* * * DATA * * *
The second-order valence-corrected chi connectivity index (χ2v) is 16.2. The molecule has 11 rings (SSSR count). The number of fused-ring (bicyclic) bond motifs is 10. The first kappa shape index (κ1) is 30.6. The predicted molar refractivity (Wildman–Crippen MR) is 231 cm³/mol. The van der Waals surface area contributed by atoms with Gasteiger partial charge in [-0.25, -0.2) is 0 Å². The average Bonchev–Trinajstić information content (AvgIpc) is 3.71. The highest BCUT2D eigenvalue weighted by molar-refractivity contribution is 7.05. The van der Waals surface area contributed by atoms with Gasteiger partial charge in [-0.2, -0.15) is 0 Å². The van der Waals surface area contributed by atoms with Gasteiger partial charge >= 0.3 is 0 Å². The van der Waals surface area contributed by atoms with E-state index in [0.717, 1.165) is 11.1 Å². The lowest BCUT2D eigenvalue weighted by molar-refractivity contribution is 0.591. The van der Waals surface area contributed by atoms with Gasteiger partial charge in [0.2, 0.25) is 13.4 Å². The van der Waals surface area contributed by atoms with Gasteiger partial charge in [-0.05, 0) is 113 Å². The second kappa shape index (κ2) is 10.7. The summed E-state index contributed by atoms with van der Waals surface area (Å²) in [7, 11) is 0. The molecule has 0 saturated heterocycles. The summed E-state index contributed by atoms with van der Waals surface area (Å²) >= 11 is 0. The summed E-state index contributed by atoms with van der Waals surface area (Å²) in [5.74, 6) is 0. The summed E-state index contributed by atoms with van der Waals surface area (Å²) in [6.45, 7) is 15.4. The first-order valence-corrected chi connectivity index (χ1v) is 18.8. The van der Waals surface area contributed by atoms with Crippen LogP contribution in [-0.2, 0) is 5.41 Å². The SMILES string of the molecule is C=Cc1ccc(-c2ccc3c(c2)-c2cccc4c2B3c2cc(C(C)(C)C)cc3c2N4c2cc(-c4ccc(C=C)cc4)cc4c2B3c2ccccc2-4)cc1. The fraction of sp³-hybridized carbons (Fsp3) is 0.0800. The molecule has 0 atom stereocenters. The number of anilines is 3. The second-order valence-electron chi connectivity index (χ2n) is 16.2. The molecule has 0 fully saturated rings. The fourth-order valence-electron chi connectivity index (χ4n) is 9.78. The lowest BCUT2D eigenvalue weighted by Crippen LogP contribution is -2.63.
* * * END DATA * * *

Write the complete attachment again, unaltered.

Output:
The second-order valence-corrected chi connectivity index (χ2v) is 16.2. The molecule has 11 rings (SSSR count). The number of fused-ring (bicyclic) bond motifs is 10. The first kappa shape index (κ1) is 30.6. The predicted molar refractivity (Wildman–Crippen MR) is 231 cm³/mol. The van der Waals surface area contributed by atoms with Gasteiger partial charge in [-0.25, -0.2) is 0 Å². The average Bonchev–Trinajstić information content (AvgIpc) is 3.71. The highest BCUT2D eigenvalue weighted by molar-refractivity contribution is 7.05. The van der Waals surface area contributed by atoms with Gasteiger partial charge in [-0.2, -0.15) is 0 Å². The van der Waals surface area contributed by atoms with Gasteiger partial charge >= 0.3 is 0 Å². The van der Waals surface area contributed by atoms with E-state index in [0.717, 1.165) is 11.1 Å². The lowest BCUT2D eigenvalue weighted by molar-refractivity contribution is 0.591. The van der Waals surface area contributed by atoms with Gasteiger partial charge in [0.2, 0.25) is 13.4 Å². The van der Waals surface area contributed by atoms with Gasteiger partial charge in [-0.05, 0) is 113 Å². The second kappa shape index (κ2) is 10.7. The summed E-state index contributed by atoms with van der Waals surface area (Å²) in [7, 11) is 0. The molecule has 0 saturated heterocycles. The summed E-state index contributed by atoms with van der Waals surface area (Å²) >= 11 is 0. The summed E-state index contributed by atoms with van der Waals surface area (Å²) in [5.74, 6) is 0. The summed E-state index contributed by atoms with van der Waals surface area (Å²) in [6.45, 7) is 15.4. The first-order valence-corrected chi connectivity index (χ1v) is 18.8. The van der Waals surface area contributed by atoms with Crippen LogP contribution in [-0.2, 0) is 5.41 Å². The SMILES string of the molecule is C=Cc1ccc(-c2ccc3c(c2)-c2cccc4c2B3c2cc(C(C)(C)C)cc3c2N4c2cc(-c4ccc(C=C)cc4)cc4c2B3c2ccccc2-4)cc1. The fraction of sp³-hybridized carbons (Fsp3) is 0.0800. The molecule has 0 atom stereocenters. The number of anilines is 3. The second-order valence-electron chi connectivity index (χ2n) is 16.2. The molecule has 0 fully saturated rings. The fourth-order valence-electron chi connectivity index (χ4n) is 9.78. The lowest BCUT2D eigenvalue weighted by Crippen LogP contribution is -2.63.